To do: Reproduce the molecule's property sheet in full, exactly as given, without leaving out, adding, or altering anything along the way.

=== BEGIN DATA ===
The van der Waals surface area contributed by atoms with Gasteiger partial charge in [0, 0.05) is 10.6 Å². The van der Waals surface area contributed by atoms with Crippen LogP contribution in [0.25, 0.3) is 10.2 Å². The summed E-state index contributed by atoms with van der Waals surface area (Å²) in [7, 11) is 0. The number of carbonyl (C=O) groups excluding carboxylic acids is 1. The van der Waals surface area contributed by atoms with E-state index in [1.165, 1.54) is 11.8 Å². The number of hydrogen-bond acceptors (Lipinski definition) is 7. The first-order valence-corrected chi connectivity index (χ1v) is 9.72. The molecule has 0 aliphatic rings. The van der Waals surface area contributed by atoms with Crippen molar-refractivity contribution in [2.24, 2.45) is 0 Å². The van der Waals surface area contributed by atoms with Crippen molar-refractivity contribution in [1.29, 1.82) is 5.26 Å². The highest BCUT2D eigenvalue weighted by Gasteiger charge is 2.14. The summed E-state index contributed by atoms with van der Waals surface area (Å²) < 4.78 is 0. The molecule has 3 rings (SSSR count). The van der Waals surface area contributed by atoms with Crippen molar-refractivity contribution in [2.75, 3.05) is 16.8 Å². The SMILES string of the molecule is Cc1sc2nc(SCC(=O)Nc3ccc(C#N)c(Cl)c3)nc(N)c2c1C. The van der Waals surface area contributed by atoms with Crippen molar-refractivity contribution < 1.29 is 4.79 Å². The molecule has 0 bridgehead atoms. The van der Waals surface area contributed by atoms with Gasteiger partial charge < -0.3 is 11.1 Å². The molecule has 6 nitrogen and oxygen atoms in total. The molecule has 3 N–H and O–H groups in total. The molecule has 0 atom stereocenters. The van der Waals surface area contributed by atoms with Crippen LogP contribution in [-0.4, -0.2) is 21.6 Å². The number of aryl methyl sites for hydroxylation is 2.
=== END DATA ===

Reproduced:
The van der Waals surface area contributed by atoms with Gasteiger partial charge in [0, 0.05) is 10.6 Å². The van der Waals surface area contributed by atoms with Crippen LogP contribution in [0.25, 0.3) is 10.2 Å². The summed E-state index contributed by atoms with van der Waals surface area (Å²) in [7, 11) is 0. The number of carbonyl (C=O) groups excluding carboxylic acids is 1. The van der Waals surface area contributed by atoms with E-state index in [1.165, 1.54) is 11.8 Å². The number of hydrogen-bond acceptors (Lipinski definition) is 7. The first-order valence-corrected chi connectivity index (χ1v) is 9.72. The molecule has 0 aliphatic rings. The van der Waals surface area contributed by atoms with Crippen molar-refractivity contribution in [2.24, 2.45) is 0 Å². The van der Waals surface area contributed by atoms with Crippen molar-refractivity contribution in [1.29, 1.82) is 5.26 Å². The highest BCUT2D eigenvalue weighted by Gasteiger charge is 2.14. The summed E-state index contributed by atoms with van der Waals surface area (Å²) < 4.78 is 0. The molecule has 3 rings (SSSR count). The van der Waals surface area contributed by atoms with Crippen molar-refractivity contribution in [2.75, 3.05) is 16.8 Å². The SMILES string of the molecule is Cc1sc2nc(SCC(=O)Nc3ccc(C#N)c(Cl)c3)nc(N)c2c1C. The van der Waals surface area contributed by atoms with Crippen molar-refractivity contribution < 1.29 is 4.79 Å². The molecule has 0 bridgehead atoms. The van der Waals surface area contributed by atoms with Gasteiger partial charge < -0.3 is 11.1 Å². The molecule has 6 nitrogen and oxygen atoms in total. The molecule has 3 N–H and O–H groups in total. The molecule has 0 atom stereocenters. The van der Waals surface area contributed by atoms with Crippen LogP contribution in [-0.4, -0.2) is 21.6 Å². The number of aryl methyl sites for hydroxylation is 2.